Badger cull could be counterproductive, new study reveals
A new study led by researchers at Zoological Society of London (ZSL) and Imperial College London finds evidence that the badger culling policy may in fact increase the spread of bovine TB, rather than help prevent it.
The paper, published in Journal of Applied Ecology, reveals badgers surviving culls roamed further, covering 61 per cent more land each month, and thereby increasing the risk of cattle being exposed to bovine TB.
The study followed 67 badgers across 20 cattle farms in locations with and without farmer-led culling in Cornwall, collecting GPS-collar data between 2013 and 2017.
Researchers found that culling prompted the badgers to roam further, as survivors seek to fill new territories when individuals are removed from neighbouring groups.
The paper found that badgers visited 45 per cent more fields each month, with the odds of a badger visiting neighbouring territories each night increasing 20-fold, and potentially increasing the risk of TB transmission to both badgers and cattle.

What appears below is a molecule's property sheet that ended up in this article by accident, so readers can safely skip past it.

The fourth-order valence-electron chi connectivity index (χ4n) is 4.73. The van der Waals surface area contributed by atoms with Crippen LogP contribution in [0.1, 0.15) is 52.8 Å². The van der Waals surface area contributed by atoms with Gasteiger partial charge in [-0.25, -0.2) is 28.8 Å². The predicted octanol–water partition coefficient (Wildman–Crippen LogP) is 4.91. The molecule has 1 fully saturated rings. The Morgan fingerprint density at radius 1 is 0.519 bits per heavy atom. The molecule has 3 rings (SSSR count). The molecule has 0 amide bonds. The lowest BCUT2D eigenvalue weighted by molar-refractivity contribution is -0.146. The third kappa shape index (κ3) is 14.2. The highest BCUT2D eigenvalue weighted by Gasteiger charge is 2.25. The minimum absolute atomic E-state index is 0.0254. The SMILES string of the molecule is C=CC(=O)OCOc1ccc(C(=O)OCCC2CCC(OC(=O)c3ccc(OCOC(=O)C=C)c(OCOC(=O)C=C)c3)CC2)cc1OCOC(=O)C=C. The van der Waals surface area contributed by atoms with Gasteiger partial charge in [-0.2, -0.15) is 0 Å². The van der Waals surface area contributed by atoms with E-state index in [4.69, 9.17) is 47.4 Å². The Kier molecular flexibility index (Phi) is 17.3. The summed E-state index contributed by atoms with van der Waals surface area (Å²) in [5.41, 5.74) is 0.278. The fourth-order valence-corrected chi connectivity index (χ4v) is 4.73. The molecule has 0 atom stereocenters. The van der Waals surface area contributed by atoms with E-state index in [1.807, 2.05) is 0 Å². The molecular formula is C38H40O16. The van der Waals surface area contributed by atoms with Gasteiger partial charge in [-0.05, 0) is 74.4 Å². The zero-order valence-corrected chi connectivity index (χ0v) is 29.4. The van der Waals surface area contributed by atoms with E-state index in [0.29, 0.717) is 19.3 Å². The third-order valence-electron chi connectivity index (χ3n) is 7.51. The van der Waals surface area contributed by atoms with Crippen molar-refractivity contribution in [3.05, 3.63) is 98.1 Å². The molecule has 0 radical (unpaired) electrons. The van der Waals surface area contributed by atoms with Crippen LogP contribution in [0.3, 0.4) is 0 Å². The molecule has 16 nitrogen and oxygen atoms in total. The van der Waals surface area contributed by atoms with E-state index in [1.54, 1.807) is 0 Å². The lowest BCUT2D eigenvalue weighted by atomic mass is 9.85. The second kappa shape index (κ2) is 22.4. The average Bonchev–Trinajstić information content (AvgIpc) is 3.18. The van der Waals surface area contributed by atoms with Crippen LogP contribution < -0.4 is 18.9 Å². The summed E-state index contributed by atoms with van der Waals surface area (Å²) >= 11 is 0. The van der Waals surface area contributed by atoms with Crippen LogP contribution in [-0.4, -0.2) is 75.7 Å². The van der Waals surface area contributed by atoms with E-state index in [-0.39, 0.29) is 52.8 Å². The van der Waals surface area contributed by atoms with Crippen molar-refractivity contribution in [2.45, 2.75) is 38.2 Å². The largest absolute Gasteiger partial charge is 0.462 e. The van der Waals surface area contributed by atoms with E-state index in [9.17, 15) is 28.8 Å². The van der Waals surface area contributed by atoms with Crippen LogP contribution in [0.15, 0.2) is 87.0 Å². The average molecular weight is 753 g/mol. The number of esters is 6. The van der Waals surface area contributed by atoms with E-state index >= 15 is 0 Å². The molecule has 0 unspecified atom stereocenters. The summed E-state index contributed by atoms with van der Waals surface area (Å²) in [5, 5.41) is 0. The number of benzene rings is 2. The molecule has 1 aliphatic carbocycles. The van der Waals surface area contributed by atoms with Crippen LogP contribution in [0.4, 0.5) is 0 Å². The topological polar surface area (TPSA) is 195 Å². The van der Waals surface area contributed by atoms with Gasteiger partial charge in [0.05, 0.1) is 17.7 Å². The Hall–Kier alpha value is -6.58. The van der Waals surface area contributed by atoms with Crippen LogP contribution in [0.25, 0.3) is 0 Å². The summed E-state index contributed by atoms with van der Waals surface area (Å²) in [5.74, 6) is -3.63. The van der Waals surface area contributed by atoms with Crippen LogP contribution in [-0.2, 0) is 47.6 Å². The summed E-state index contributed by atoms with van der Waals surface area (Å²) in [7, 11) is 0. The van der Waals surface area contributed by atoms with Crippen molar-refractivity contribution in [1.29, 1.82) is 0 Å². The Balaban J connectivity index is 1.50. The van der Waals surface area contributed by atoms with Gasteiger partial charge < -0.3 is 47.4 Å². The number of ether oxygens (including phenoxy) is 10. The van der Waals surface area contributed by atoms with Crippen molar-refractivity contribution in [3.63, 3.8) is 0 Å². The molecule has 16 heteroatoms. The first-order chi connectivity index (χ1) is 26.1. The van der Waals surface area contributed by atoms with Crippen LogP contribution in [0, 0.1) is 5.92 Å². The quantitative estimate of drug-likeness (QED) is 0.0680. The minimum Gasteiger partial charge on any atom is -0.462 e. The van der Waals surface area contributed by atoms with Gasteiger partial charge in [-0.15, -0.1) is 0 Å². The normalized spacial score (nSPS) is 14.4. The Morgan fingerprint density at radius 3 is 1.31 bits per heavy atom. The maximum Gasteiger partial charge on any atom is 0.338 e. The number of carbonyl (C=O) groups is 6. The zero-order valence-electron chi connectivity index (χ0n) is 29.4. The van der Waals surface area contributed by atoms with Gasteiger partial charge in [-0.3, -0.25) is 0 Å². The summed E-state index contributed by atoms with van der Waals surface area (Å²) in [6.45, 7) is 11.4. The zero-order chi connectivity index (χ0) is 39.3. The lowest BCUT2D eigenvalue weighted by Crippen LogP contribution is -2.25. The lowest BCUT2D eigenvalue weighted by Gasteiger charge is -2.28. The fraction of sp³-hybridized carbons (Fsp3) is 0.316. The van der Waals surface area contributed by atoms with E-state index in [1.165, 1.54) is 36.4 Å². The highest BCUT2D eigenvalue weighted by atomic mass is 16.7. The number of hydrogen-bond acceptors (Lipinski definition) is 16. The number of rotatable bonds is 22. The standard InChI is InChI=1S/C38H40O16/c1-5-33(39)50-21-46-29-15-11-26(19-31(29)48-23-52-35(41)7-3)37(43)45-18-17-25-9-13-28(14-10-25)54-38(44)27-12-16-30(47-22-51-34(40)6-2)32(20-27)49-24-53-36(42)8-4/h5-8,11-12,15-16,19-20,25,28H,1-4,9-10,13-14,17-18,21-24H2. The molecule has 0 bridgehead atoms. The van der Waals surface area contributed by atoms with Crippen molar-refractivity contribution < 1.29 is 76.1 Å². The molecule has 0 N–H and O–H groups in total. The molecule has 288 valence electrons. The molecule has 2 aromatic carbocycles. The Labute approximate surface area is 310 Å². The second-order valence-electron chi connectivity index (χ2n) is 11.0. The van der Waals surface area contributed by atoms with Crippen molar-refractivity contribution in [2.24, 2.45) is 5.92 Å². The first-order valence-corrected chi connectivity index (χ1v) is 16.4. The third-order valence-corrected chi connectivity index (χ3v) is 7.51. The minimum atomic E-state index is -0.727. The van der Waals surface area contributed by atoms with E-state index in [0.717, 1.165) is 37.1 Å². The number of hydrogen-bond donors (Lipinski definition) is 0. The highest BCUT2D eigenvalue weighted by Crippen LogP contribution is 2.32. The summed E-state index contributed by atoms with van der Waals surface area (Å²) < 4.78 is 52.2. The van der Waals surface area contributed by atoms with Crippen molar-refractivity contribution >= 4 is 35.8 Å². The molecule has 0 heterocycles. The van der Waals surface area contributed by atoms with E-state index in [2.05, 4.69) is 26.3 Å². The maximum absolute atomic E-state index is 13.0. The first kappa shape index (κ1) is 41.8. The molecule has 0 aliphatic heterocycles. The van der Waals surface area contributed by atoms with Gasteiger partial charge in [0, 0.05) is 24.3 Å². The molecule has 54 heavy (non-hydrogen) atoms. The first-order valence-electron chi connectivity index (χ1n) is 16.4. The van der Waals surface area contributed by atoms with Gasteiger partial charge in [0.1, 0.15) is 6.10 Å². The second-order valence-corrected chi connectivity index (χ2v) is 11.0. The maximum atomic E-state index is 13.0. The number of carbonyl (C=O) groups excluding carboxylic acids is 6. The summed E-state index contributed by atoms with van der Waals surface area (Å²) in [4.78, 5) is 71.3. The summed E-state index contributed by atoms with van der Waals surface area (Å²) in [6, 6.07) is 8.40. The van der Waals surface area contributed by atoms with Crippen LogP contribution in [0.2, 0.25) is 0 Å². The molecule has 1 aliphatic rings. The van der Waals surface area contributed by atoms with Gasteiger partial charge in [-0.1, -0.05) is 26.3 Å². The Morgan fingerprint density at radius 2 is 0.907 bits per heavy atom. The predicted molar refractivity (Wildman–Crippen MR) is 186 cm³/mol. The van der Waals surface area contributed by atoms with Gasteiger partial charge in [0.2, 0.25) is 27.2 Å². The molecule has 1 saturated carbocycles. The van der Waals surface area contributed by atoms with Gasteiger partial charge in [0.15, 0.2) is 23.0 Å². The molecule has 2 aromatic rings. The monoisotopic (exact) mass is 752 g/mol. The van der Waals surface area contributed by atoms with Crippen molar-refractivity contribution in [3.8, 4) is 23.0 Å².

Changes in the badgers’ behaviour were observed as soon as culling began, which means badgers that were killed may have already spread the infection further, during the time culling was being carried out.
However, the study also found that badgers in culled areas spent less time outside their setts. Due to reduced competition and increased food availability, badgers in culled areas spent on average 91 minutes less time above ground.
But even this behaviour could make culling practices less effective. “Because culling partly relies on shooting badgers moving around at night, the fact that badgers were active for fewer hours per night could actually be undermining culling efforts to further control badger numbers,” said lead author and ZSL-Imperial PhD researcher Cally Ham.
The findings published in the paper could help garner further support for an alternative method of controlling TB in both cattle and badgers.
Vaccinating badgers against TB provides a non-lethal alternative to current management methods, and could prove to be more effective than the culling policy, as Professor Rosie Woodroffe from ZSL’s Institute of Zoology explains: “As badger-to-cattle transmission is likely to occur through contamination of their shared environment, and TB bacteria can remain viable for long periods of time in the environment, the effects of increases in ranging behaviour could create a source of infection for several months — long after the individual badger has been culled. In contrast, studies have shown that vaccination prompts no change in the badgers’ ranging behaviour.”